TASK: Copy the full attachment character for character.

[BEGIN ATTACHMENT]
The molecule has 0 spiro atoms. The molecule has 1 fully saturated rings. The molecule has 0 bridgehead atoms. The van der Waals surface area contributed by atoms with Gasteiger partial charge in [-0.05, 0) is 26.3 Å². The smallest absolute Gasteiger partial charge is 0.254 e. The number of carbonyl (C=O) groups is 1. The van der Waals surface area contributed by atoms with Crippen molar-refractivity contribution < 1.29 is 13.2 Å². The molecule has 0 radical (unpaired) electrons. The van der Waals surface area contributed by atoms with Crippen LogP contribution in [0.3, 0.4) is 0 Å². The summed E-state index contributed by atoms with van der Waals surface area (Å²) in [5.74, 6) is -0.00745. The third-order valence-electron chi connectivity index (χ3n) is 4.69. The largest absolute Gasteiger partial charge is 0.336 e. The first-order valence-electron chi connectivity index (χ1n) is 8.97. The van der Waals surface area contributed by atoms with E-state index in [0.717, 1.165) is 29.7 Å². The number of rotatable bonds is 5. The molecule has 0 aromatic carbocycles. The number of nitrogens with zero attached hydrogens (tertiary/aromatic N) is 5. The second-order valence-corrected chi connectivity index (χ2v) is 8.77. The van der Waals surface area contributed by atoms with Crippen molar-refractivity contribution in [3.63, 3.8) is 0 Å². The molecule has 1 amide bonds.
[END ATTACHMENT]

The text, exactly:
The molecule has 0 spiro atoms. The molecule has 1 fully saturated rings. The molecule has 0 bridgehead atoms. The van der Waals surface area contributed by atoms with Gasteiger partial charge in [-0.05, 0) is 26.3 Å². The smallest absolute Gasteiger partial charge is 0.254 e. The number of carbonyl (C=O) groups is 1. The van der Waals surface area contributed by atoms with Crippen molar-refractivity contribution < 1.29 is 13.2 Å². The molecule has 0 radical (unpaired) electrons. The van der Waals surface area contributed by atoms with Crippen LogP contribution in [0.3, 0.4) is 0 Å². The summed E-state index contributed by atoms with van der Waals surface area (Å²) in [5.74, 6) is -0.00745. The third-order valence-electron chi connectivity index (χ3n) is 4.69. The largest absolute Gasteiger partial charge is 0.336 e. The first-order valence-electron chi connectivity index (χ1n) is 8.97. The van der Waals surface area contributed by atoms with E-state index in [0.717, 1.165) is 29.7 Å². The number of rotatable bonds is 5. The molecule has 0 aromatic carbocycles. The number of nitrogens with zero attached hydrogens (tertiary/aromatic N) is 5. The second-order valence-corrected chi connectivity index (χ2v) is 8.77. The van der Waals surface area contributed by atoms with Crippen molar-refractivity contribution in [3.63, 3.8) is 0 Å². The molecule has 1 amide bonds.